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September 15, 2014

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Major League Soccer:

Four things to know about Las Vegas’ MLS stadium deal

Image

Cordish Cos.

Artist’s rendering of proposed stadium.

When they announced a tentative deal to build a new soccer stadium and land a team to fill it, Las Vegas city leaders said the public's share of the $200 million stadium would be just 31 percent.

On its face, the deal is a bonanza for taxpayers. The public share of recent Major League Soccer stadiums is closer to half, according to Forbes. In Chicago, taxpayers covered the full cost.

But examined from a different angle, Las Vegas’ numbers show the city and its taxpayers could be on the hook for more than 75 percent of the cost.

What’s behind the discrepancy? And what else wasn’t highlighted in the city’s press release? Here’s what you need to know about the deal.

Including the team cost inflates private investment

The city’s press release said the developers would fund 69 percent of the $410 million project cost.

That cost includes building the stadium and the interest on debt used to finance the construction.

The cost also includes a $102 million line item for the MLS franchise fee and other costs with starting a team. From the beginning, it’s been known that the costs of acquiring the team would be borne by the development partnership between Findlay Sports and Entertainment of Las Vegas and Cordish Cos. of Baltimore.

Previous drafts of the financing plan didn’t include team acquisition costs because they don’t directly relate to the construction of the stadium and don’t involve the city.

So why were they included in the term sheet presented to the public Tuesday?

“It was likely done to skew the percentages between public and private (funding),” said Las Vegas City Councilman Bob Beers, a fiscal conservative skeptical of using public money for sports stadiums. “It’s just not normal in stadium proposals and the way they’re discussed.”

It’s also not clear where the $102 million estimate for the acquisition costs came from. New York City paid $100 million to secure its soccer team, but other owners have paid significantly less.

Cost in 2014 versus cost in 2044

To help finance the $200 million needed to build the stadium, the city would issue $115 million in bonds.

The city will put up its general fund — which pays for core city services — as a backstop to guarantee the bonds. The guarantee is similar to having someone co-sign a car loan. If the team's sales projections fall short, the general fund could be tapped to pay back that debt.

But the city considers only 40 percent of the $115 million in public debt as public money. That city share would come through annual $3 million payments.

According to the city, about 60 percent of the debt will be repaid by private sources. That’s because the bonds would be partly repaid by the developers' $3.5 million annual stadium rent payment. The city expects to collect another $500,000 to $1.5 million per year in revenue from nonsoccer events.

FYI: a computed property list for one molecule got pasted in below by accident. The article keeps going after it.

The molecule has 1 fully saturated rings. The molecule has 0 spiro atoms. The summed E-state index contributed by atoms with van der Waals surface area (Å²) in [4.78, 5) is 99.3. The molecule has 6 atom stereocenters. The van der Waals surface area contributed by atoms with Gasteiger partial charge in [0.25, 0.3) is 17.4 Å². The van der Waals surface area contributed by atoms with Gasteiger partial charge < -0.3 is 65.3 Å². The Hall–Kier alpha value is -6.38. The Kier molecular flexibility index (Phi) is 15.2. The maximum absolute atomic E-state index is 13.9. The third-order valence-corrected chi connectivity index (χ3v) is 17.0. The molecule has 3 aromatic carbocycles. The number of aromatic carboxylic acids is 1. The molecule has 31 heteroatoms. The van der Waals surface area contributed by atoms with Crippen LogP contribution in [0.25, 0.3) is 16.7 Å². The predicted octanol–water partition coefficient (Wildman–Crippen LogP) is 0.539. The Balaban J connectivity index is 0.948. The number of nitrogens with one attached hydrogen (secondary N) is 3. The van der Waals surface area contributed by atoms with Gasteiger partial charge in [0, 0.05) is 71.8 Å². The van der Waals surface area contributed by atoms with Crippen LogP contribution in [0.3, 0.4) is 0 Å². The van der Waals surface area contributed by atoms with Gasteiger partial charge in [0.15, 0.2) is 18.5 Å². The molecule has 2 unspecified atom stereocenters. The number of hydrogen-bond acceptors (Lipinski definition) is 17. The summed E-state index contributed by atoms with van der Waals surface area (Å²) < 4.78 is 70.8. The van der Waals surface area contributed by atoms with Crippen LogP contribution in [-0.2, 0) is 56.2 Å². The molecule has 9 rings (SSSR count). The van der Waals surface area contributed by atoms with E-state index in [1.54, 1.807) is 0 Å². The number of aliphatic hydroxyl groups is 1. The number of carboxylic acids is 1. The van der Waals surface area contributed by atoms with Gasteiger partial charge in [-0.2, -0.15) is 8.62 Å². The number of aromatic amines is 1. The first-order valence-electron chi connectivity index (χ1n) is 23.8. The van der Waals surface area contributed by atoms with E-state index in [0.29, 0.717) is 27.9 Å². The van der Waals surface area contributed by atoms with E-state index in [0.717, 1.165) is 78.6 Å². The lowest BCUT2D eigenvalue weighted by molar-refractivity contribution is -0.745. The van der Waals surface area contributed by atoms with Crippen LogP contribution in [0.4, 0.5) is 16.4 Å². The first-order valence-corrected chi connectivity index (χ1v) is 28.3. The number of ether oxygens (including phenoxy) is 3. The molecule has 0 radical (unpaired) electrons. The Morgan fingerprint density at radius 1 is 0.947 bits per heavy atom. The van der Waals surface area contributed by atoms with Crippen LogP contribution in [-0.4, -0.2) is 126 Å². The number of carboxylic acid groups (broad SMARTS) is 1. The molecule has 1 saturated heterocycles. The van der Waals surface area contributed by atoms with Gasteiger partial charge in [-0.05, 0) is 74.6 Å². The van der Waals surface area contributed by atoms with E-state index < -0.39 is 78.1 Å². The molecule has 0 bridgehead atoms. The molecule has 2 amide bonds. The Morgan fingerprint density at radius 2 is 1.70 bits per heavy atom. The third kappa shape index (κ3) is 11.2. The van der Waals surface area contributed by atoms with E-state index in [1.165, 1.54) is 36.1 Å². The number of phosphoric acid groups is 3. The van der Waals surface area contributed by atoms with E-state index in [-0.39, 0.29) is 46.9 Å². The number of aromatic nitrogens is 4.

If the full cost of the bonds were considered public, the taxpayer share of construction costs would rise to $151 million, 76 percent of the total.

The major assumption in the calculation is that the soccer team will be successful enough to make its rent payments for the full 30-year term of its lease.

If the team struggles or shuts down before 2044, the city would be responsible for more of the bond payment than it’s projecting.

Bill Arent, Las Vegas economic development director, said it’s unlikely the soccer team’s owners would just walk away from the stadium and lose the $146 million they’ll have already invested.

Arent said a lease, which still needs to be negotiated, would likely contain provisions that penalizes the team if it can’t finish out the lease.

“You make it really hard for the team to just walk away,” he said. “Then the question really becomes ‘Is a team here viable? Does the business plan make sense?’”

Land costs left out

One thing that’s not included in the city’s financial analysis is the value of the land the city would “donate” to build the stadium. The city would retain ownership of the land and the stadium as part of the deal, but the opportunity cost of not selling the land on the open market is left out of the calculations.

Arent said including the land value in the calculation would increase the public’s share of the costs, but he didn't have the value for the 13-acre parcel immediately available.

Also left undefined are additional costs to build roads, sidewalks, gutters and other infrastructure around the stadium. The city also would foot the bill to build a pedestrian bridge to improve access to the stadium. A similar downtown pedestrian bridge cost the city $4.5 million.

Arent said many of the projects will be needed regardless of whether a stadium is built.

City covers funding gap

An initial term sheet circulated behind closed doors in July showed a $29 million hole in the budget to build the stadium.

According to the proposal released Tuesday, that gap will be covered by an increase in city debt, with no additional upfront contributions from the developers.

The gap will be partially covered by $5 million in New Market Tax Credits, a funding source the city considers private. The tax credits are offered through a federal program designed to attract private investment in low-income neighborhoods.

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